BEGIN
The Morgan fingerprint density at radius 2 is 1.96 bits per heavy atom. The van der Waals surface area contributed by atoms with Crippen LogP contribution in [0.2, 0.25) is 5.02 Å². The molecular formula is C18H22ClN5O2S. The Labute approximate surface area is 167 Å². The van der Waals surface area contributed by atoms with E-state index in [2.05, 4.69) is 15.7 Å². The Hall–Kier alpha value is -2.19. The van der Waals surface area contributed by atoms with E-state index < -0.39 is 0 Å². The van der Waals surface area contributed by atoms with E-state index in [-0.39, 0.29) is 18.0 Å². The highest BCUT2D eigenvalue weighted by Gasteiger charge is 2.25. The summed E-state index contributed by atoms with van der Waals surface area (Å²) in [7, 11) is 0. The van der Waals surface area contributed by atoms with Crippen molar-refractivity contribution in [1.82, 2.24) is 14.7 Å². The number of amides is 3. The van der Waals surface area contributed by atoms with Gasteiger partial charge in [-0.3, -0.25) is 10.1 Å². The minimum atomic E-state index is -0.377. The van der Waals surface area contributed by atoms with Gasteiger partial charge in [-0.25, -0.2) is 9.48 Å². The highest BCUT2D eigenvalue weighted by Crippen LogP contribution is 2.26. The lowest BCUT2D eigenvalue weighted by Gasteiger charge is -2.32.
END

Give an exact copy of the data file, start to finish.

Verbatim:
The Morgan fingerprint density at radius 2 is 1.96 bits per heavy atom. The van der Waals surface area contributed by atoms with Crippen LogP contribution in [0.2, 0.25) is 5.02 Å². The molecular formula is C18H22ClN5O2S. The Labute approximate surface area is 167 Å². The van der Waals surface area contributed by atoms with E-state index in [2.05, 4.69) is 15.7 Å². The Hall–Kier alpha value is -2.19. The van der Waals surface area contributed by atoms with E-state index < -0.39 is 0 Å². The van der Waals surface area contributed by atoms with E-state index in [-0.39, 0.29) is 18.0 Å². The highest BCUT2D eigenvalue weighted by Gasteiger charge is 2.25. The summed E-state index contributed by atoms with van der Waals surface area (Å²) in [7, 11) is 0. The van der Waals surface area contributed by atoms with Crippen molar-refractivity contribution in [1.82, 2.24) is 14.7 Å². The number of amides is 3. The van der Waals surface area contributed by atoms with Gasteiger partial charge in [-0.3, -0.25) is 10.1 Å². The minimum atomic E-state index is -0.377. The van der Waals surface area contributed by atoms with Gasteiger partial charge in [-0.25, -0.2) is 9.48 Å². The highest BCUT2D eigenvalue weighted by Crippen LogP contribution is 2.26. The lowest BCUT2D eigenvalue weighted by Gasteiger charge is -2.32.